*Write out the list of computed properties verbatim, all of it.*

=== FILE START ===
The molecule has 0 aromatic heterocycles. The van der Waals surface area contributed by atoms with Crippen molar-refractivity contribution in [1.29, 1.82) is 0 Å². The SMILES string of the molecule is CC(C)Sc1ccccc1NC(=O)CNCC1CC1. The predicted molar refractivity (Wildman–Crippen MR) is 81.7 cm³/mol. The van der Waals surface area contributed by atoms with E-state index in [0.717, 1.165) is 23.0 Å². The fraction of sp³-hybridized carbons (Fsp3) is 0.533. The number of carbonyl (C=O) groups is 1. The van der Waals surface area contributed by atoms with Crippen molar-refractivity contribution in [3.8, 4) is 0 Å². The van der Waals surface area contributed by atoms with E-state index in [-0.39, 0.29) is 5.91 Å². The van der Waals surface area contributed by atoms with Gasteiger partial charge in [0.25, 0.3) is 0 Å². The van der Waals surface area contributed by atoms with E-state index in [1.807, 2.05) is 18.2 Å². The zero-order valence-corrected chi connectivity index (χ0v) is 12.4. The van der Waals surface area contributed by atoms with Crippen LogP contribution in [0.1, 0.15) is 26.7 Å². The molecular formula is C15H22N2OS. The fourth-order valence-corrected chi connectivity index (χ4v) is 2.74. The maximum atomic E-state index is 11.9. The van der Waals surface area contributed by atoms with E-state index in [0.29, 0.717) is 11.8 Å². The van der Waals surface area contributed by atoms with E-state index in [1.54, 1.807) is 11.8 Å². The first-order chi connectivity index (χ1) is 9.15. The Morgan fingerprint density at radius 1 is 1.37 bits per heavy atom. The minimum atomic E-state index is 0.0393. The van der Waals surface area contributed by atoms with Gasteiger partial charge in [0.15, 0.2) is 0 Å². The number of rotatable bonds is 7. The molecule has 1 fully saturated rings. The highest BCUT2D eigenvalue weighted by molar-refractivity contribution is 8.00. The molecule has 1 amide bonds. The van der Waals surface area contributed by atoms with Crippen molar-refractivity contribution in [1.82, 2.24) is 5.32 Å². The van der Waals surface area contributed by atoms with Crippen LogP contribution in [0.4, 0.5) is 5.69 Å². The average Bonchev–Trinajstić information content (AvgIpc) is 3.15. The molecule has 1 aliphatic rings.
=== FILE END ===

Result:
The molecule has 0 aromatic heterocycles. The van der Waals surface area contributed by atoms with Crippen molar-refractivity contribution in [1.29, 1.82) is 0 Å². The SMILES string of the molecule is CC(C)Sc1ccccc1NC(=O)CNCC1CC1. The predicted molar refractivity (Wildman–Crippen MR) is 81.7 cm³/mol. The van der Waals surface area contributed by atoms with E-state index in [0.717, 1.165) is 23.0 Å². The fraction of sp³-hybridized carbons (Fsp3) is 0.533. The number of carbonyl (C=O) groups is 1. The van der Waals surface area contributed by atoms with Crippen molar-refractivity contribution in [3.8, 4) is 0 Å². The van der Waals surface area contributed by atoms with E-state index in [-0.39, 0.29) is 5.91 Å². The van der Waals surface area contributed by atoms with Gasteiger partial charge in [0.25, 0.3) is 0 Å². The van der Waals surface area contributed by atoms with E-state index in [1.807, 2.05) is 18.2 Å². The zero-order valence-corrected chi connectivity index (χ0v) is 12.4. The van der Waals surface area contributed by atoms with Crippen LogP contribution in [0.1, 0.15) is 26.7 Å². The molecular formula is C15H22N2OS. The fourth-order valence-corrected chi connectivity index (χ4v) is 2.74. The maximum atomic E-state index is 11.9. The van der Waals surface area contributed by atoms with E-state index in [0.29, 0.717) is 11.8 Å². The van der Waals surface area contributed by atoms with E-state index in [1.54, 1.807) is 11.8 Å². The first-order chi connectivity index (χ1) is 9.15. The Morgan fingerprint density at radius 1 is 1.37 bits per heavy atom. The minimum atomic E-state index is 0.0393. The van der Waals surface area contributed by atoms with Gasteiger partial charge in [0.15, 0.2) is 0 Å². The number of rotatable bonds is 7. The molecule has 1 fully saturated rings. The highest BCUT2D eigenvalue weighted by molar-refractivity contribution is 8.00. The molecule has 1 amide bonds. The van der Waals surface area contributed by atoms with Crippen molar-refractivity contribution in [1.82, 2.24) is 5.32 Å². The van der Waals surface area contributed by atoms with Crippen LogP contribution in [0.4, 0.5) is 5.69 Å². The average Bonchev–Trinajstić information content (AvgIpc) is 3.15. The molecule has 1 aliphatic rings.